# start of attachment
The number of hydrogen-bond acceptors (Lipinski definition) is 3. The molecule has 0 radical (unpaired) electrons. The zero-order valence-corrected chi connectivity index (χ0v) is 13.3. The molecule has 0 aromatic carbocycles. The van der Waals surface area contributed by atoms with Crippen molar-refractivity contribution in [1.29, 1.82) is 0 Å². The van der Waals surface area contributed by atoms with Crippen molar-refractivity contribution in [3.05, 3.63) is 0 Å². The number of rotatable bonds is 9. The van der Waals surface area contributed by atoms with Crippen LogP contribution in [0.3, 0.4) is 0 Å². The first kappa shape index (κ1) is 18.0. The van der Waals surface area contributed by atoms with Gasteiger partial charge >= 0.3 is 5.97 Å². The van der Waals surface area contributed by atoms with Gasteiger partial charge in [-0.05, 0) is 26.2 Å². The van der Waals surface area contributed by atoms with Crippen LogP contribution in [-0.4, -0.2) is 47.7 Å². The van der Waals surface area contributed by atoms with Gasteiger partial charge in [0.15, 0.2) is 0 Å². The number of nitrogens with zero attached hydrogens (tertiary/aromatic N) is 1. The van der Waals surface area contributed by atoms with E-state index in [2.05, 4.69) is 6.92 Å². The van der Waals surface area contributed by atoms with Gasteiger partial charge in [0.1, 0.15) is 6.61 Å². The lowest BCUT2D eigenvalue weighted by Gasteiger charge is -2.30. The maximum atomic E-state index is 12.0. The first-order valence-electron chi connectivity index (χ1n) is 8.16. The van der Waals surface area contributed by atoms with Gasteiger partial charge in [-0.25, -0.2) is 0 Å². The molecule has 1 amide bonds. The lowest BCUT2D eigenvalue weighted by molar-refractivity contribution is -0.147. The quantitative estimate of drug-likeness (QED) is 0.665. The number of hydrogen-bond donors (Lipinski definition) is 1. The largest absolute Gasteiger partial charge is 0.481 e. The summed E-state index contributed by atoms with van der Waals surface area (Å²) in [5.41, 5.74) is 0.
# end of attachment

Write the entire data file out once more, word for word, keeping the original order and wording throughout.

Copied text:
The number of hydrogen-bond acceptors (Lipinski definition) is 3. The molecule has 0 radical (unpaired) electrons. The zero-order valence-corrected chi connectivity index (χ0v) is 13.3. The molecule has 0 aromatic carbocycles. The van der Waals surface area contributed by atoms with Crippen molar-refractivity contribution in [1.29, 1.82) is 0 Å². The van der Waals surface area contributed by atoms with Crippen molar-refractivity contribution in [3.05, 3.63) is 0 Å². The number of rotatable bonds is 9. The van der Waals surface area contributed by atoms with Crippen LogP contribution in [0.3, 0.4) is 0 Å². The first kappa shape index (κ1) is 18.0. The van der Waals surface area contributed by atoms with Gasteiger partial charge >= 0.3 is 5.97 Å². The van der Waals surface area contributed by atoms with Gasteiger partial charge in [-0.05, 0) is 26.2 Å². The van der Waals surface area contributed by atoms with Crippen LogP contribution in [-0.4, -0.2) is 47.7 Å². The van der Waals surface area contributed by atoms with Gasteiger partial charge in [0.15, 0.2) is 0 Å². The number of nitrogens with zero attached hydrogens (tertiary/aromatic N) is 1. The van der Waals surface area contributed by atoms with E-state index in [2.05, 4.69) is 6.92 Å². The van der Waals surface area contributed by atoms with Gasteiger partial charge in [0.1, 0.15) is 6.61 Å². The lowest BCUT2D eigenvalue weighted by Gasteiger charge is -2.30. The maximum atomic E-state index is 12.0. The first-order valence-electron chi connectivity index (χ1n) is 8.16. The van der Waals surface area contributed by atoms with Gasteiger partial charge in [-0.25, -0.2) is 0 Å². The molecule has 1 amide bonds. The lowest BCUT2D eigenvalue weighted by molar-refractivity contribution is -0.147. The quantitative estimate of drug-likeness (QED) is 0.665. The number of hydrogen-bond donors (Lipinski definition) is 1. The largest absolute Gasteiger partial charge is 0.481 e. The summed E-state index contributed by atoms with van der Waals surface area (Å²) in [5.41, 5.74) is 0.